You need both reliability and performance in your VoIP (Voice over Internet Protocol) software to get the best out of it. Traditionally, performance has been emphasised in telephony software such as Asterisk and Asterisk-based call center software with reliability coming from the infrastructure you set up around it. Network and hardware performance are key components of a reliable voice connection. For this reason, call signalling in VoIP has been done via UDP (User Datagram Protocol) most of the time.
Just to give a quick overview, there are two primary methods of sending data over IP (Internet Protocol): TCP (Transmission Control Protocol) and UDP. Most familiar applications, such as the World Wide Web, use TCP. TCP guarantees the delivery of packets, and that they will arrive in order. It also allows larger packets to be split and sent separately. To do this, it must add additional data to each packet to keep track of all that. UDP does not guarantee arrival, packets may arrive out of order, and packets may not arrive at all.
In that case, why on Earth would anyone use UDP at all? Efficiency is the key. UDP doesn’t have as much overhead as TCP, and if a packet gets lost, you don’t have to wait for it to be resent before handling the next one. This makes it ideal for applications where immediacy is needed. For instance, in a voice call, it’s often better to have a packet drop and lose a fraction of a second of audio, than create an even longer delay while the packet is reassembled. Sometimes you prefer a bit of scrambled audio for a second or two to having long, awkward pauses.
This is why UDP has been king of VoIP until recently. However, use cases are becoming more common where UDP is becoming a hindrance, and the reliability of TCP is preferred. Some of the advantages TCP can bring are:
- Reliability of connection – With VoIP in use by call centers across the globe, we can’t guarantee the state of the connection from point A to point B at all times. Mobile apps have to deal with the same issue. When voice traffic is being sent, dropping packets may be Ok. When you’re talking about the signalling itself such as SIP (Session Initiation Protocol), the part that deals with the call itself rather than the actual voice traffic, having a couple of packets drop can mean losing the call.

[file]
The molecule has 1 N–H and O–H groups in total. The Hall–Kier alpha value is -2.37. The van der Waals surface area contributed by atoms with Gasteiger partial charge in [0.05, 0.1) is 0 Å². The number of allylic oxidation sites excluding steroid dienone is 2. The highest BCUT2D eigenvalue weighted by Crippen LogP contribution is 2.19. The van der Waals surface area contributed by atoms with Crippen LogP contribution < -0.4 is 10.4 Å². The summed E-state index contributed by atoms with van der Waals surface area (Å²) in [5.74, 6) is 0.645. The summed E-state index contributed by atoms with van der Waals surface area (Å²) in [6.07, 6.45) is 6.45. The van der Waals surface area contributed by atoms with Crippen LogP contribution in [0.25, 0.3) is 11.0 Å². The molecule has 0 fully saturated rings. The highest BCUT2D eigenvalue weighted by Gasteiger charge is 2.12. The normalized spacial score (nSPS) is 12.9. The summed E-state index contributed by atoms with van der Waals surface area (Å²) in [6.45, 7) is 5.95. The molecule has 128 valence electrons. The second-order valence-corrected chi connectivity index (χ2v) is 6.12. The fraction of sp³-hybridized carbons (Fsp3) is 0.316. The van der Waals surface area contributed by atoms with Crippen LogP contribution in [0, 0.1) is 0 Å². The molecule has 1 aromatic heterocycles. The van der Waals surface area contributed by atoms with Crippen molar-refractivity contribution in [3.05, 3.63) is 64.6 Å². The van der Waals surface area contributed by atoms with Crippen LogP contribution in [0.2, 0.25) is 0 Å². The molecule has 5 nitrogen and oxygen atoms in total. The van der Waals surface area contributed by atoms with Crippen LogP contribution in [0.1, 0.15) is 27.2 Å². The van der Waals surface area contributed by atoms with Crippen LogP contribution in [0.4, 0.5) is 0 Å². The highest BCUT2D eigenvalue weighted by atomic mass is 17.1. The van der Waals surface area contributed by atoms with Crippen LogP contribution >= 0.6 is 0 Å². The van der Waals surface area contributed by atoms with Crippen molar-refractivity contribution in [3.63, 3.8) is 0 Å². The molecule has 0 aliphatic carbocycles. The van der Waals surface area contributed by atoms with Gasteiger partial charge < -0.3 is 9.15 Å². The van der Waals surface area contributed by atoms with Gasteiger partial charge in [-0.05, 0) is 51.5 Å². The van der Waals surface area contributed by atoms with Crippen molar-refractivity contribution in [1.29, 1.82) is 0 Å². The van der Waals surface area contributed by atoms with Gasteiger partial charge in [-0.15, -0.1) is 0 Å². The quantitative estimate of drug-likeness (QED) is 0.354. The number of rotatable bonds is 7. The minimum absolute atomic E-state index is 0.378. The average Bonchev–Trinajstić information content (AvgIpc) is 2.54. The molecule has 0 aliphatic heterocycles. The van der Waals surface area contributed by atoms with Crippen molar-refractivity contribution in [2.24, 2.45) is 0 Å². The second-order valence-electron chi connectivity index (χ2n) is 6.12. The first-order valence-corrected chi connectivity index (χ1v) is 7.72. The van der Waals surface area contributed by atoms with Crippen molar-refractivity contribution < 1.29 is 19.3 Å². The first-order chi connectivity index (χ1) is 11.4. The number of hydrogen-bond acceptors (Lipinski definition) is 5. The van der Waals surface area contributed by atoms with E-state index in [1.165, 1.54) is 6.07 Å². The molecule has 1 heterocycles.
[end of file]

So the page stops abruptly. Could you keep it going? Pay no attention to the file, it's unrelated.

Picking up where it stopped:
- May Reduce traffic in idle states – because the connection is maintained by the TCP protocol, we don’t have to send keepalive and other packets so often. Under other circumstances, however, we may see additional packets being sent.
- Handles larger control packets better – in some cases SIP packets can become quite large. UDP packets have a maximum size, but TCP can handle the larger packets by splitting them.
- Better handling of NAT – this is related to the reduction of traffic in idle states, but many NAT (Network Address Translation) implementations handle TCP better than UDP.
For these reasons, and others, many applications have started implementing SIP with TCP as an option, or as the only option. This gives the benefit of TCP reliability to the call control side, while allowing the efficiency of UDP to be used with the actual call audio (or other media). Because of the need to connect under many situations, Asterisk allows you to specify TCP as the method of connection for SIP connections. This gives you the ability to deploy Asterisk under whichever conditions you may find yourself.